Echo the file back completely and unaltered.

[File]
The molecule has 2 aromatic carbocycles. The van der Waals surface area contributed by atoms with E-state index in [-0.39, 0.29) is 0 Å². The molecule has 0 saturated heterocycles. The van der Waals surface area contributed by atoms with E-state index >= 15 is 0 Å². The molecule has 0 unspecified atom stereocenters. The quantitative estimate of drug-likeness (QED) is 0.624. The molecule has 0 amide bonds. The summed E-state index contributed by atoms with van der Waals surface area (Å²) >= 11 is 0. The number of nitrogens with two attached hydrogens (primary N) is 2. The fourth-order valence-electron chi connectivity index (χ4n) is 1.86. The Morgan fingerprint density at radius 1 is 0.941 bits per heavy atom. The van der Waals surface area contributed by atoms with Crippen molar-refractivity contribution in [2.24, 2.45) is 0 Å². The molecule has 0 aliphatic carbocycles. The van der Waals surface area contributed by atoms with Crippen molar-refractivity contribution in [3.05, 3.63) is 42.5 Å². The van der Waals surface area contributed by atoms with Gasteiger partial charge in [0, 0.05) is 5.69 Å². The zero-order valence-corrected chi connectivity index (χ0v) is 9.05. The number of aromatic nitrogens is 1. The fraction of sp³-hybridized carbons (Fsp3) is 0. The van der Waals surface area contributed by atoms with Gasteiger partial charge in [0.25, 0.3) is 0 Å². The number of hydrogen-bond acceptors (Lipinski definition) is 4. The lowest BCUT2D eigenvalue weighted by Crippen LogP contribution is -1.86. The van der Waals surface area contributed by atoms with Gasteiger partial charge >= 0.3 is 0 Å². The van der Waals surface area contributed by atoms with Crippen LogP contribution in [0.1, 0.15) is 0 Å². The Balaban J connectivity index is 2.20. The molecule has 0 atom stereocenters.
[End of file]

The molecule has 2 aromatic carbocycles. The van der Waals surface area contributed by atoms with E-state index in [-0.39, 0.29) is 0 Å². The molecule has 0 saturated heterocycles. The van der Waals surface area contributed by atoms with E-state index >= 15 is 0 Å². The molecule has 0 unspecified atom stereocenters. The quantitative estimate of drug-likeness (QED) is 0.624. The molecule has 0 amide bonds. The summed E-state index contributed by atoms with van der Waals surface area (Å²) >= 11 is 0. The number of nitrogens with two attached hydrogens (primary N) is 2. The fourth-order valence-electron chi connectivity index (χ4n) is 1.86. The Morgan fingerprint density at radius 1 is 0.941 bits per heavy atom. The van der Waals surface area contributed by atoms with Crippen molar-refractivity contribution in [2.24, 2.45) is 0 Å². The molecule has 0 aliphatic carbocycles. The van der Waals surface area contributed by atoms with Crippen molar-refractivity contribution in [3.05, 3.63) is 42.5 Å². The van der Waals surface area contributed by atoms with Gasteiger partial charge in [0, 0.05) is 5.69 Å². The zero-order valence-corrected chi connectivity index (χ0v) is 9.05. The number of aromatic nitrogens is 1. The fraction of sp³-hybridized carbons (Fsp3) is 0. The van der Waals surface area contributed by atoms with Gasteiger partial charge in [0.25, 0.3) is 0 Å². The number of hydrogen-bond acceptors (Lipinski definition) is 4. The lowest BCUT2D eigenvalue weighted by Crippen LogP contribution is -1.86. The van der Waals surface area contributed by atoms with Gasteiger partial charge >= 0.3 is 0 Å². The van der Waals surface area contributed by atoms with Crippen LogP contribution in [0.1, 0.15) is 0 Å². The Balaban J connectivity index is 2.20. The molecule has 0 atom stereocenters.